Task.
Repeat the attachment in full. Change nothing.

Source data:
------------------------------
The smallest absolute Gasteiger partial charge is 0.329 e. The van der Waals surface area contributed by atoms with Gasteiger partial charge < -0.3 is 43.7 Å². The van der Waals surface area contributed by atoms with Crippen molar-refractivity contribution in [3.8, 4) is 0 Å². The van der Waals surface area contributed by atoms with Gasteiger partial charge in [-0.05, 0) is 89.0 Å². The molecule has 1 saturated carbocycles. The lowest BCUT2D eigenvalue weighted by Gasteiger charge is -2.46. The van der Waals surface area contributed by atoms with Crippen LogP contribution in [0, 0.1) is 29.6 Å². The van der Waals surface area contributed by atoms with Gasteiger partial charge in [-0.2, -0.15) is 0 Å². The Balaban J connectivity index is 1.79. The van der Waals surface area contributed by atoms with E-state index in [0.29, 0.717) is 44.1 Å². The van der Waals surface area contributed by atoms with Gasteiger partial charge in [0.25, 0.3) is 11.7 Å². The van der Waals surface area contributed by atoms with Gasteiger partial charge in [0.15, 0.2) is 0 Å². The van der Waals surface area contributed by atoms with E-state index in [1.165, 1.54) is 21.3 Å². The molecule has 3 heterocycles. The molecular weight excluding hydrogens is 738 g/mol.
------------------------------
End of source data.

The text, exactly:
The smallest absolute Gasteiger partial charge is 0.329 e. The van der Waals surface area contributed by atoms with Gasteiger partial charge < -0.3 is 43.7 Å². The van der Waals surface area contributed by atoms with Crippen molar-refractivity contribution in [3.8, 4) is 0 Å². The van der Waals surface area contributed by atoms with Gasteiger partial charge in [-0.05, 0) is 89.0 Å². The molecule has 1 saturated carbocycles. The lowest BCUT2D eigenvalue weighted by Gasteiger charge is -2.46. The van der Waals surface area contributed by atoms with Crippen LogP contribution in [0, 0.1) is 29.6 Å². The van der Waals surface area contributed by atoms with Gasteiger partial charge in [-0.2, -0.15) is 0 Å². The Balaban J connectivity index is 1.79. The van der Waals surface area contributed by atoms with E-state index in [0.29, 0.717) is 44.1 Å². The van der Waals surface area contributed by atoms with Gasteiger partial charge in [0.25, 0.3) is 11.7 Å². The van der Waals surface area contributed by atoms with Gasteiger partial charge in [0.15, 0.2) is 0 Å². The van der Waals surface area contributed by atoms with E-state index in [1.165, 1.54) is 21.3 Å². The molecule has 3 heterocycles. The molecular weight excluding hydrogens is 738 g/mol.